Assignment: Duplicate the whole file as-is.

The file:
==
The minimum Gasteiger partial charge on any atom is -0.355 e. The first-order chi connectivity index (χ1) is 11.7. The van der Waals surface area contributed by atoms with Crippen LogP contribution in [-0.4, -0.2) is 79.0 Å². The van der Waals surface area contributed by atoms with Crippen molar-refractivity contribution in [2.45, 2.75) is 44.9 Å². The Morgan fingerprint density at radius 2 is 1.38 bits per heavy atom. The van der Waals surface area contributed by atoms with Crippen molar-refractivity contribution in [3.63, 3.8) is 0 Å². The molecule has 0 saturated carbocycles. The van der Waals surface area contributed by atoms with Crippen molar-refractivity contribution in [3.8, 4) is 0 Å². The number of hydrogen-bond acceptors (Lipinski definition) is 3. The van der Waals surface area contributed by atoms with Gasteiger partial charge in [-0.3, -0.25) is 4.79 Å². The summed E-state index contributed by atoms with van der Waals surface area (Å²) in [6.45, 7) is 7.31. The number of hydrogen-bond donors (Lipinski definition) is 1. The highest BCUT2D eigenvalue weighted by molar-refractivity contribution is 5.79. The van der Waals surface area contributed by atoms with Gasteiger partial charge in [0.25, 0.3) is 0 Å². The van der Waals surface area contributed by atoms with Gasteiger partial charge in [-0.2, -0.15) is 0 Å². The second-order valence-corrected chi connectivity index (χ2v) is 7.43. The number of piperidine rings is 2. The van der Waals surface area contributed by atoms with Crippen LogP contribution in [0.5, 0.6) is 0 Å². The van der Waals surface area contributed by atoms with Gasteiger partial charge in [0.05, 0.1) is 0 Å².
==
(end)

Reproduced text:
The minimum Gasteiger partial charge on any atom is -0.355 e. The first-order chi connectivity index (χ1) is 11.7. The van der Waals surface area contributed by atoms with Crippen LogP contribution in [-0.4, -0.2) is 79.0 Å². The van der Waals surface area contributed by atoms with Crippen molar-refractivity contribution in [2.45, 2.75) is 44.9 Å². The Morgan fingerprint density at radius 2 is 1.38 bits per heavy atom. The van der Waals surface area contributed by atoms with Crippen molar-refractivity contribution in [3.63, 3.8) is 0 Å². The molecule has 0 saturated carbocycles. The van der Waals surface area contributed by atoms with Crippen molar-refractivity contribution in [3.8, 4) is 0 Å². The number of hydrogen-bond acceptors (Lipinski definition) is 3. The van der Waals surface area contributed by atoms with Gasteiger partial charge in [-0.3, -0.25) is 4.79 Å². The summed E-state index contributed by atoms with van der Waals surface area (Å²) in [6.45, 7) is 7.31. The number of hydrogen-bond donors (Lipinski definition) is 1. The highest BCUT2D eigenvalue weighted by molar-refractivity contribution is 5.79. The van der Waals surface area contributed by atoms with Gasteiger partial charge in [0.25, 0.3) is 0 Å². The van der Waals surface area contributed by atoms with Gasteiger partial charge in [-0.2, -0.15) is 0 Å². The second-order valence-corrected chi connectivity index (χ2v) is 7.43. The number of piperidine rings is 2. The van der Waals surface area contributed by atoms with Crippen LogP contribution in [0.5, 0.6) is 0 Å². The van der Waals surface area contributed by atoms with Gasteiger partial charge in [0.05, 0.1) is 0 Å².